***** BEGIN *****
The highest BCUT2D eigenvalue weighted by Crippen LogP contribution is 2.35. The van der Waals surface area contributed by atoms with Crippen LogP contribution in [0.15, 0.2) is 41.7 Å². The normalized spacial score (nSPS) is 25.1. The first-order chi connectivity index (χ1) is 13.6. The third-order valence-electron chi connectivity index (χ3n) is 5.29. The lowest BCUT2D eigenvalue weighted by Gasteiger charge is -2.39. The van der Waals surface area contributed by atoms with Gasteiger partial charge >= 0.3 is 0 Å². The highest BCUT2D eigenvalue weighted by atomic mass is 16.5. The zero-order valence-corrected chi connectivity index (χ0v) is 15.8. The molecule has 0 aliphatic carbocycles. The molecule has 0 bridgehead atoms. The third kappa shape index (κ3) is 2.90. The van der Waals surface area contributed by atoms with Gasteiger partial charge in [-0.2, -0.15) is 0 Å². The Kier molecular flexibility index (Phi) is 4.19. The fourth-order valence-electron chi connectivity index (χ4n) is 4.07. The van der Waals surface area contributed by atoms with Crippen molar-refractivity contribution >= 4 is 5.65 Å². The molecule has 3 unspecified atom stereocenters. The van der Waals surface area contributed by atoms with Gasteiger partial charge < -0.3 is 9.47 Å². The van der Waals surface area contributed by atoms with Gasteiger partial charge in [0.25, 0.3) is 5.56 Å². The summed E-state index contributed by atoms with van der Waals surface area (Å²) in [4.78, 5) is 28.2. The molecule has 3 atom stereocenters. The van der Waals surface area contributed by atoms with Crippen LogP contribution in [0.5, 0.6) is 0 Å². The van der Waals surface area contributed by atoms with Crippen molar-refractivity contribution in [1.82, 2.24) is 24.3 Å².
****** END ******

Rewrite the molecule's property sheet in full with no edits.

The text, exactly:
The highest BCUT2D eigenvalue weighted by Crippen LogP contribution is 2.35. The van der Waals surface area contributed by atoms with Crippen LogP contribution in [0.15, 0.2) is 41.7 Å². The normalized spacial score (nSPS) is 25.1. The first-order chi connectivity index (χ1) is 13.6. The third-order valence-electron chi connectivity index (χ3n) is 5.29. The lowest BCUT2D eigenvalue weighted by Gasteiger charge is -2.39. The van der Waals surface area contributed by atoms with Gasteiger partial charge >= 0.3 is 0 Å². The highest BCUT2D eigenvalue weighted by atomic mass is 16.5. The zero-order valence-corrected chi connectivity index (χ0v) is 15.8. The molecule has 0 aliphatic carbocycles. The molecule has 0 bridgehead atoms. The third kappa shape index (κ3) is 2.90. The van der Waals surface area contributed by atoms with Gasteiger partial charge in [-0.2, -0.15) is 0 Å². The Kier molecular flexibility index (Phi) is 4.19. The fourth-order valence-electron chi connectivity index (χ4n) is 4.07. The van der Waals surface area contributed by atoms with Crippen molar-refractivity contribution >= 4 is 5.65 Å². The molecule has 3 unspecified atom stereocenters. The van der Waals surface area contributed by atoms with Gasteiger partial charge < -0.3 is 9.47 Å². The van der Waals surface area contributed by atoms with Gasteiger partial charge in [0.25, 0.3) is 5.56 Å². The summed E-state index contributed by atoms with van der Waals surface area (Å²) in [4.78, 5) is 28.2. The molecule has 3 atom stereocenters. The van der Waals surface area contributed by atoms with Crippen LogP contribution in [0.5, 0.6) is 0 Å². The van der Waals surface area contributed by atoms with Crippen molar-refractivity contribution in [1.82, 2.24) is 24.3 Å².